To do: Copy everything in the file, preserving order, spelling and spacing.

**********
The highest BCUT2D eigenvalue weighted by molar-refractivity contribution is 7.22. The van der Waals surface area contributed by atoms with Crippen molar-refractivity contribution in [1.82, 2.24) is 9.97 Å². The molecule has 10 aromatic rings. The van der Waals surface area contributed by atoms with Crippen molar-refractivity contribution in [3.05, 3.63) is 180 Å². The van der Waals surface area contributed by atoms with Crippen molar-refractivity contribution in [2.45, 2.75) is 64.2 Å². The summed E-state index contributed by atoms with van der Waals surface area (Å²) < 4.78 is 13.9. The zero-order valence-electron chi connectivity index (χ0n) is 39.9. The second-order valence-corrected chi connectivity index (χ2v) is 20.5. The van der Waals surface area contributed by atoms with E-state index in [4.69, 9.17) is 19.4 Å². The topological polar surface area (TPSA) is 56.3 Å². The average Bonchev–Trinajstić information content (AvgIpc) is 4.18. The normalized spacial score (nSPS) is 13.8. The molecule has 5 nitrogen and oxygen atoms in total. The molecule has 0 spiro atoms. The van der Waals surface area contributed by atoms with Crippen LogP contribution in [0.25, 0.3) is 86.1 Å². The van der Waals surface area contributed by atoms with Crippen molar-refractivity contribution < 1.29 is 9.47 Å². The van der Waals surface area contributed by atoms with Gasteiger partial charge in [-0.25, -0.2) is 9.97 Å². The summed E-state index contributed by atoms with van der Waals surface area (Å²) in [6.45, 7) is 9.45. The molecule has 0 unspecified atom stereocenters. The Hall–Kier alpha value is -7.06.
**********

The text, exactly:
The highest BCUT2D eigenvalue weighted by molar-refractivity contribution is 7.22. The van der Waals surface area contributed by atoms with Crippen molar-refractivity contribution in [1.82, 2.24) is 9.97 Å². The molecule has 10 aromatic rings. The van der Waals surface area contributed by atoms with Crippen molar-refractivity contribution in [3.05, 3.63) is 180 Å². The van der Waals surface area contributed by atoms with Crippen molar-refractivity contribution in [2.45, 2.75) is 64.2 Å². The summed E-state index contributed by atoms with van der Waals surface area (Å²) < 4.78 is 13.9. The zero-order valence-electron chi connectivity index (χ0n) is 39.9. The second-order valence-corrected chi connectivity index (χ2v) is 20.5. The van der Waals surface area contributed by atoms with E-state index in [4.69, 9.17) is 19.4 Å². The topological polar surface area (TPSA) is 56.3 Å². The average Bonchev–Trinajstić information content (AvgIpc) is 4.18. The normalized spacial score (nSPS) is 13.8. The molecule has 5 nitrogen and oxygen atoms in total. The molecule has 0 spiro atoms. The van der Waals surface area contributed by atoms with Crippen LogP contribution in [0.25, 0.3) is 86.1 Å². The van der Waals surface area contributed by atoms with Crippen molar-refractivity contribution < 1.29 is 9.47 Å². The van der Waals surface area contributed by atoms with Gasteiger partial charge in [-0.25, -0.2) is 9.97 Å². The summed E-state index contributed by atoms with van der Waals surface area (Å²) in [6.45, 7) is 9.45. The molecule has 0 unspecified atom stereocenters. The Hall–Kier alpha value is -7.06.